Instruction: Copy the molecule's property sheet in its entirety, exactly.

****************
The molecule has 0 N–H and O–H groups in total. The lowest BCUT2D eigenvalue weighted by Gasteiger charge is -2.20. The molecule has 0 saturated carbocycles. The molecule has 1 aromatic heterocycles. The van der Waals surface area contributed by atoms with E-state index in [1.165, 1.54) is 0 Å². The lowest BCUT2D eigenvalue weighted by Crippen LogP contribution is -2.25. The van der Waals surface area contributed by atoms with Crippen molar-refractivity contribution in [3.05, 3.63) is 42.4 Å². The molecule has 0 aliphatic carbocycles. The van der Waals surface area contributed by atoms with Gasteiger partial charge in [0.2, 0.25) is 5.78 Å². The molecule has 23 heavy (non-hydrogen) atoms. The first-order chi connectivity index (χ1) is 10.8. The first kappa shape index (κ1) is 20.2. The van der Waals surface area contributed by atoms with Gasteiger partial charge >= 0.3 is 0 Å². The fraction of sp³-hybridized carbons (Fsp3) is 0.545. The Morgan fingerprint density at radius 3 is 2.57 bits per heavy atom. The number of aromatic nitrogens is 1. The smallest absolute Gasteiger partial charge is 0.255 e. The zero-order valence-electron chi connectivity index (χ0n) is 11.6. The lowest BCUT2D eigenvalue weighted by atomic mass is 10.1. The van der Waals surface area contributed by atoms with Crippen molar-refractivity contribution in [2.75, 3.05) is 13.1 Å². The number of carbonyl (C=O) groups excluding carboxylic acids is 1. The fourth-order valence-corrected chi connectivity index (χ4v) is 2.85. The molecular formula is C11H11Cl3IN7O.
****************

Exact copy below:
The molecule has 0 N–H and O–H groups in total. The lowest BCUT2D eigenvalue weighted by Gasteiger charge is -2.20. The molecule has 0 saturated carbocycles. The molecule has 1 aromatic heterocycles. The van der Waals surface area contributed by atoms with E-state index in [1.165, 1.54) is 0 Å². The lowest BCUT2D eigenvalue weighted by Crippen LogP contribution is -2.25. The van der Waals surface area contributed by atoms with Crippen molar-refractivity contribution in [3.05, 3.63) is 42.4 Å². The molecule has 0 aliphatic carbocycles. The van der Waals surface area contributed by atoms with Gasteiger partial charge in [0.2, 0.25) is 5.78 Å². The molecule has 23 heavy (non-hydrogen) atoms. The first-order chi connectivity index (χ1) is 10.8. The first kappa shape index (κ1) is 20.2. The van der Waals surface area contributed by atoms with Gasteiger partial charge >= 0.3 is 0 Å². The fraction of sp³-hybridized carbons (Fsp3) is 0.545. The Morgan fingerprint density at radius 3 is 2.57 bits per heavy atom. The number of aromatic nitrogens is 1. The smallest absolute Gasteiger partial charge is 0.255 e. The zero-order valence-electron chi connectivity index (χ0n) is 11.6. The lowest BCUT2D eigenvalue weighted by atomic mass is 10.1. The van der Waals surface area contributed by atoms with Crippen molar-refractivity contribution in [2.75, 3.05) is 13.1 Å². The number of carbonyl (C=O) groups excluding carboxylic acids is 1. The fourth-order valence-corrected chi connectivity index (χ4v) is 2.85. The molecular formula is C11H11Cl3IN7O.